Dr. Lisa Belisle:

Thinking about what the art gallery has needed to do, particularly since the beginning of COVID, but even really before that, I'm fascinated by the idea that you don't necessarily limit yourselves to what most art galleries do.  You and I, and the owner, Kevin Thomas worked on this, off the wall piece, which was done a couple of years ago. We'll probably do another one. We just haven't this year.  But this ended up being really a lovely way of getting to know artists better and showcasing, not just the work, but the person. So the photography by Sean Thomas and you know, the interviews actually that Kevin and I worked on together. And, you know, the coordination that you did with all of this, this was just a way to introduce people like, you know, Darthea Cross to, you know, people who come into the gallery because sometimes the things that you see on the wall are just kind of a representation of almost like the iceberg tip of what's really going on beneath the surface. And I believe that “Off the Wall” really enabled us to kind of get a little bit deeper.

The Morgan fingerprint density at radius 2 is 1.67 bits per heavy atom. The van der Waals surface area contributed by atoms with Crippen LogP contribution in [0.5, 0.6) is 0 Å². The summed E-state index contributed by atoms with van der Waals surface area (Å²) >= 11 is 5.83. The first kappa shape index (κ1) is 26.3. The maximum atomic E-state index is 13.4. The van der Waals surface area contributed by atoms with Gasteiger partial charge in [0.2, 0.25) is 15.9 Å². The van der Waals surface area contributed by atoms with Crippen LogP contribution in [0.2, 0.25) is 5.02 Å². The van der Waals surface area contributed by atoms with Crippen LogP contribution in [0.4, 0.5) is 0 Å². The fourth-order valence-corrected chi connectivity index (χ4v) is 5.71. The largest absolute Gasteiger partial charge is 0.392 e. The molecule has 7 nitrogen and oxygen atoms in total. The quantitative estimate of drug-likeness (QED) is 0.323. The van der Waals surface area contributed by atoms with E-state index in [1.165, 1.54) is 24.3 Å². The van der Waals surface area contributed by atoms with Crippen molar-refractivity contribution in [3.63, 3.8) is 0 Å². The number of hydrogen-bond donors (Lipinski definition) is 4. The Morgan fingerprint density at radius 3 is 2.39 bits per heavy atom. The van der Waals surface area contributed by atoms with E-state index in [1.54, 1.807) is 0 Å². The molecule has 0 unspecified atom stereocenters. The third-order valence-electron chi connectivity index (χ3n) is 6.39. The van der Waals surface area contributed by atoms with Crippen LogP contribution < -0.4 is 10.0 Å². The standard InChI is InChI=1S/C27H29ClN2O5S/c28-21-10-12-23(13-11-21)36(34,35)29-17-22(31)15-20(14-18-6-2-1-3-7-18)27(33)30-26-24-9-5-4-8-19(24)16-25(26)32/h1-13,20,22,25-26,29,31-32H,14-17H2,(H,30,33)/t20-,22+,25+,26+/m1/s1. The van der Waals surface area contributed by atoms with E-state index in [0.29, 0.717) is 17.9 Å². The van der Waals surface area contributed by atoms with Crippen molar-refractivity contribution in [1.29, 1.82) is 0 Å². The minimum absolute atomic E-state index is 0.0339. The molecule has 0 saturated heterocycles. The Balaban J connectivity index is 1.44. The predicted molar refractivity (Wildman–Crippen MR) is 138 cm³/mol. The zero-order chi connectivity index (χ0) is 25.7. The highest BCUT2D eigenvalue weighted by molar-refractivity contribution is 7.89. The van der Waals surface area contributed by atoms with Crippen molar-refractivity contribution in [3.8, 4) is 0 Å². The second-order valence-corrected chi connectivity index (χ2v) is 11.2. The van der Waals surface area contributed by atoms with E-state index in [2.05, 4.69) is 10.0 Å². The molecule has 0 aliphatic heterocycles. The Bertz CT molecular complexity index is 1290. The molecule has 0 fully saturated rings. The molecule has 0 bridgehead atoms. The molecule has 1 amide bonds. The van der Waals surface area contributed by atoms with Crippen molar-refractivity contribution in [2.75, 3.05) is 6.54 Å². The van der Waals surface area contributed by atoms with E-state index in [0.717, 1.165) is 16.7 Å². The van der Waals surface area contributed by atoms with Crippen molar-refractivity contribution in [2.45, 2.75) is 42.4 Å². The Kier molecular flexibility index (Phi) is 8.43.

Emma Wilson:

Yeah, absolutely. I mean, as you know, there's no standing still, when it comes to thinking about marketing outreach when it comes to Kevin, which is fantastic. I mean, that's what I think helps to set the gallery apart is that we're always looking at ways to engage with our audience and not everybody engages with art the same way and not every client engages with us as a gallery the same way. So it's really about trying to find different communication styles, right? And to find that connection and way to introduce our artists, to people who, you know, are interested in them, or maybe curious and interested in purchasing their work and therefore supporting an artist‘ s livelihood. This was a piece that we redid, we featured many of our artists.  We have ideas about what we might like to feature in the future if we’re able to create another one.